The court concluded that the worker’s injury occurred in the course and scope of his employment. The relationship between the travel and employment was so close that it could fairly be said that the injury had to do with and originated in the work, business, trade, or profession of the employer. The fact that the employer provided a truck was evidence that the worker’s trip originated in the employer’s business but was not in itself dispositive of origination.
However, the working conditions suggested that the worker’s presence in the area of the accident and the accident itself originated in his work. The court pointed out that the nature of the remote job site and provision of per diem showed that the employer knew the only reason workers would be present in the area was their job.
Workers’ Comp Only Remedy for Injury Caused by Coworker
Bungard v. Jeffers, No. 12CA26 (Ohio Ct. App. 01/28/14)
Ruling: The Ohio Court of Appeals held that a coworker was not liable for a worker’s injuries because the injuries were covered by workers’ compensation.
What it means: In Ohio, a coworker is not liable for a worker’s injury if the accident occurred in the course and scope of the worker’s employment.
Summary: A worker parked his truck in a Kraton Polymers employee parking lot before starting his shift. A coworker pulled into the parking spot behind the worker and rear-ended the worker’s truck. The worker sued the coworker for his injuries. The coworker argued that he was immune from the worker’s suit. The Ohio Court of Appeals held that the coworker was not liable and that the worker’s injuries were covered by workers’ compensation.
The parking lot was adjacent to the plant entrance and workers had to pass through one of two employee parking lots to enter the plant. Guards made rounds of the parking lot to ensure that workers’ automobiles were safe and that only authorized persons were in the lots. There was no gate restricting access to the lot, and sometimes, contractors or other visitors parked in the lot.
The court explained that the coming and going rule provides that a worker with a fixed place of employment who is injured while traveling to work is not entitled to workers’ compensation benefits. The court found that the zone of employment exception to the coming and going rule applied. Even if contractors or other visitors were permitted on occasion to park in the lot, the court said that did not defeat the evidence that the lot was an exclusive parking area for employees.
Reasonable minds could only conclude that Kraton controlled the parking lot where the accident occurred and it was in the zone of employment. Because the worker was on his way to work and it was necessary for him to pass through the parking lot to enter his place of work, his injury occurred in the course of and arising out of employment and was compensable under workers’ compensation. By establishing a causal connection between the worker’s injury and employment, the coworker was entitled to fellow employee immunity.
Employer’s ‘Doctor-Shopping’ Wins Penalties and Fees for Worker
Greer v. Whole Foods Market, Inc., No. 2013-CA-0455 (La. Ct. App. 01/15/14)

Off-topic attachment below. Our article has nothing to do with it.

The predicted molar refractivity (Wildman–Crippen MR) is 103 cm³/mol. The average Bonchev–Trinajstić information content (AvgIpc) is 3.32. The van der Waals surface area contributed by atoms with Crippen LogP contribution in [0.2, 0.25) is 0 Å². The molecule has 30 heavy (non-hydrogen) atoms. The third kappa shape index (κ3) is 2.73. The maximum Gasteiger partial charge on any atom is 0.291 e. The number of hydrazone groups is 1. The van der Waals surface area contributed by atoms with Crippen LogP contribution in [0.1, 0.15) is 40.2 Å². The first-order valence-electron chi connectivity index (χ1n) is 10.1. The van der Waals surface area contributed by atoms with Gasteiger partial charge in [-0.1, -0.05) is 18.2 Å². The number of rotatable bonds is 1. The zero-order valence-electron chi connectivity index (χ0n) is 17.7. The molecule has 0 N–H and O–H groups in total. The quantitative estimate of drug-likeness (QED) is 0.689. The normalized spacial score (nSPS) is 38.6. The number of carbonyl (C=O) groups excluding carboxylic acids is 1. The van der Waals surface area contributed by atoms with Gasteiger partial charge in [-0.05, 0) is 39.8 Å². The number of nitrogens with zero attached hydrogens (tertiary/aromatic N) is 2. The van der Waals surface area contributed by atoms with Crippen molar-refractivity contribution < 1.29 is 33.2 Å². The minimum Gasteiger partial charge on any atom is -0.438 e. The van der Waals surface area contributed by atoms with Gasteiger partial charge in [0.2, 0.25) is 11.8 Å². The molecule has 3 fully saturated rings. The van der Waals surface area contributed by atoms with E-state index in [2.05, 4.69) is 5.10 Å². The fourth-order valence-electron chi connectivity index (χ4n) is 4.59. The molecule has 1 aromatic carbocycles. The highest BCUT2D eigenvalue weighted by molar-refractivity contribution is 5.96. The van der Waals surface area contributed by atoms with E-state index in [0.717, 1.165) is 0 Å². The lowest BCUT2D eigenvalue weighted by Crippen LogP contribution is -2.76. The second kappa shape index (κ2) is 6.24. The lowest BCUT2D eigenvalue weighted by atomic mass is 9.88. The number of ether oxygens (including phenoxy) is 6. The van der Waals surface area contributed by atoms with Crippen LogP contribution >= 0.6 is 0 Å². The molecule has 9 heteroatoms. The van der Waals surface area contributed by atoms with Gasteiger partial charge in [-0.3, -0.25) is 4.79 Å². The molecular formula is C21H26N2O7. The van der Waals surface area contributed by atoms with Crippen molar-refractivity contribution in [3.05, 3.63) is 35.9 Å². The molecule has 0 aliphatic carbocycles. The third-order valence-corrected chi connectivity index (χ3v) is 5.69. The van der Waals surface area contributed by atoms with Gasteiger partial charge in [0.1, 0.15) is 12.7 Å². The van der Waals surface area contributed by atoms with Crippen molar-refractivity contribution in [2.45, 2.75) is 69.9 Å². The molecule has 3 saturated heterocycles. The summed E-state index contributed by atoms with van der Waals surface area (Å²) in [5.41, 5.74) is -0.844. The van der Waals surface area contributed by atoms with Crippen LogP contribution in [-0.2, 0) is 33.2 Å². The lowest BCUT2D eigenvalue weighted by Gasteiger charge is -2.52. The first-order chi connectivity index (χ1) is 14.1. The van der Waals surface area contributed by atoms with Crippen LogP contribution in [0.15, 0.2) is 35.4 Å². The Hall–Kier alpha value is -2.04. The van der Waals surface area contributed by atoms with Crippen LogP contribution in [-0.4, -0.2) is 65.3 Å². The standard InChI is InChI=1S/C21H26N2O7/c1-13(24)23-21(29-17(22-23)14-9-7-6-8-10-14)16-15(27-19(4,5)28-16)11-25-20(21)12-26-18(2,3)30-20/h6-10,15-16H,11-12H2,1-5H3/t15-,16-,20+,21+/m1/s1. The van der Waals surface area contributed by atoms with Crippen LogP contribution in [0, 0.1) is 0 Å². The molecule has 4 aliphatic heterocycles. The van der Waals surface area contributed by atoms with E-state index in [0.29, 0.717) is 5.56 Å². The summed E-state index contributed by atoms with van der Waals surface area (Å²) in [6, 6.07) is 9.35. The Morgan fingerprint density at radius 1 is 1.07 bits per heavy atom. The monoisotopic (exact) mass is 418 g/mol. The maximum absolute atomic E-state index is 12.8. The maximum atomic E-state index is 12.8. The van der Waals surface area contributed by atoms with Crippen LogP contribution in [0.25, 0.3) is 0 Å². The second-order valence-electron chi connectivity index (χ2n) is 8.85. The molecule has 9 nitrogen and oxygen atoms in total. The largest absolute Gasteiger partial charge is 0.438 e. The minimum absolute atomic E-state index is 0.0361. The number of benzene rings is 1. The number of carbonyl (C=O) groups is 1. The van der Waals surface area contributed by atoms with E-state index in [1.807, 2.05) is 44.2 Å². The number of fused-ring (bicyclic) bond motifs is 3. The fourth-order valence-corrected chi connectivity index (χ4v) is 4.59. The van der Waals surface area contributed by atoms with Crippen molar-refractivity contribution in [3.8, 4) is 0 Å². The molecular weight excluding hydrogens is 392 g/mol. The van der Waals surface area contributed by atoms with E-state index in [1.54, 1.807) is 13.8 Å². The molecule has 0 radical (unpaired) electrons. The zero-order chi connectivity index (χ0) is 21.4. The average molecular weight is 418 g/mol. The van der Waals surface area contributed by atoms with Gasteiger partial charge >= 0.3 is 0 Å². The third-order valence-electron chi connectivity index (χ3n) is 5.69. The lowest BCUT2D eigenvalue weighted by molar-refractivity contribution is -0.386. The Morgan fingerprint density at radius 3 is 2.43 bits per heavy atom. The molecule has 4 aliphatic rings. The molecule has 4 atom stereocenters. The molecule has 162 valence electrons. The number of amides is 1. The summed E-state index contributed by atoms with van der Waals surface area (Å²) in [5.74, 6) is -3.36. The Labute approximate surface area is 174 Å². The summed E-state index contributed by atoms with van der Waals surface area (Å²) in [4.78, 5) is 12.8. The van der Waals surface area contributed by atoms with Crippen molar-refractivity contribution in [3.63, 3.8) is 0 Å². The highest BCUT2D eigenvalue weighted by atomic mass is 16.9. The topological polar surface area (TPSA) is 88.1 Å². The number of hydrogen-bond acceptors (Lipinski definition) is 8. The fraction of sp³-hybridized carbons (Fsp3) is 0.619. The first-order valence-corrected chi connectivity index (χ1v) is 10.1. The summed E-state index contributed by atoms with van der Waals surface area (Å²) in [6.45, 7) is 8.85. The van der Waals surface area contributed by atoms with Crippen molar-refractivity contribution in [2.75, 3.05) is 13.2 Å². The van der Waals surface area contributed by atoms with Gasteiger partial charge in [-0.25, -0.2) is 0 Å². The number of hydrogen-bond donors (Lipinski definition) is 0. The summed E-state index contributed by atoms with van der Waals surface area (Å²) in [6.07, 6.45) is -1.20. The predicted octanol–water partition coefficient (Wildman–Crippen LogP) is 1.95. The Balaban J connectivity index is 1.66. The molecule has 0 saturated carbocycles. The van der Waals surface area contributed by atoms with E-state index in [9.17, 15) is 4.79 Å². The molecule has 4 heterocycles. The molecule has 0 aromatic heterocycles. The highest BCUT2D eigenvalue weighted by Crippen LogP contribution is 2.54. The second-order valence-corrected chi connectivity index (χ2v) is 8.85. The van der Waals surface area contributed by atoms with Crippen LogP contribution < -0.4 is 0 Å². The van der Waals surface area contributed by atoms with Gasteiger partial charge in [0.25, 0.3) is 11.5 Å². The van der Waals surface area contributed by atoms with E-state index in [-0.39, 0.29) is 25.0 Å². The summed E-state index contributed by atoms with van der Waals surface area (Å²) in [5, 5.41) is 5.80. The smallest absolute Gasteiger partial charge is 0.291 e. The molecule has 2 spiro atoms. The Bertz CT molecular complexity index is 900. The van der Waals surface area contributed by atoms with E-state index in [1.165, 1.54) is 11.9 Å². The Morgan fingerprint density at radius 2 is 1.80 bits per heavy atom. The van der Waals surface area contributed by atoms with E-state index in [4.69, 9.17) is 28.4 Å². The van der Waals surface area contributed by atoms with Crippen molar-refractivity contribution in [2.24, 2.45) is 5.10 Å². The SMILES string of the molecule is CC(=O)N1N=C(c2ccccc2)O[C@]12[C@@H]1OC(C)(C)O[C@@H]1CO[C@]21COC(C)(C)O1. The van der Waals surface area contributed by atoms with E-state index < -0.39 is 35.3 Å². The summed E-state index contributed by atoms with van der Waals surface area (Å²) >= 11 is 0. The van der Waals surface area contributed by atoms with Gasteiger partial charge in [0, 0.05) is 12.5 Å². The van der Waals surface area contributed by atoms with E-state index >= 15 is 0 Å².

Ruling: The Louisiana Court of Appeal held that a worker was entitled to surgery, penalties, and attorney’s fees after his employer failed to authorize surgery and required him to undergo an improper second medical opinion and independent medical examination.
What it means: In Louisiana, if a worker is referred by an employer-selected physician to a second physician, the second physician is also deemed the employer’s choice.
Summary: A worker for Whole Foods Market sustained injuries to his neck and shoulder during the course and scope of his employment when he grabbed a falling meat cart. His employer referred him to a physician, who then referred him to an orthopedic surgeon. The worker refused to see the surgeon because he had a bad experience with him during a prior, unrelated surgery. The doctor referred him to a second orthopedic surgeon, who recommended surgery.
The employer sent the worker to a third physician for a second medical opinion and an independent medical examination. The worker asserted that the recommended surgery was not approved, the use of a second medical opinion and the IME were improper, and he requested penalties and attorney’s fees. The Louisiana Court of Appeal held that the worker was entitled to the surgery, penalties, and attorney’s fees.
The employer asserted that because the worker refused to see the first surgeon, he became directly involved in selecting his physician, and as a result, the employer did not “specifically direct” him to the second surgeon. The court explained that when the employer-selected physician referred the worker to the second surgeon for treatment, the second surgeon became the employer’s choice of physician. The second surgeon was the physician of choice for both the worker and employer.
The court rejected the employer’s assertion that it was entitled to a second opinion. The court explained that the employer was bound by its choice of physician. The employer was not entitled to choose a new physician in an attempt to find a more acceptable prognosis. The court said that the employer’s actions amounted to “doctor-shopping.” The court also found that the IME was unwarranted.
The court awarded penalties and attorney’s fees because the employer failed to authorize surgery. The employer sought a second opinion seven months after its choice of physician recommended surgery. During this time, the worker’s symptoms worsened.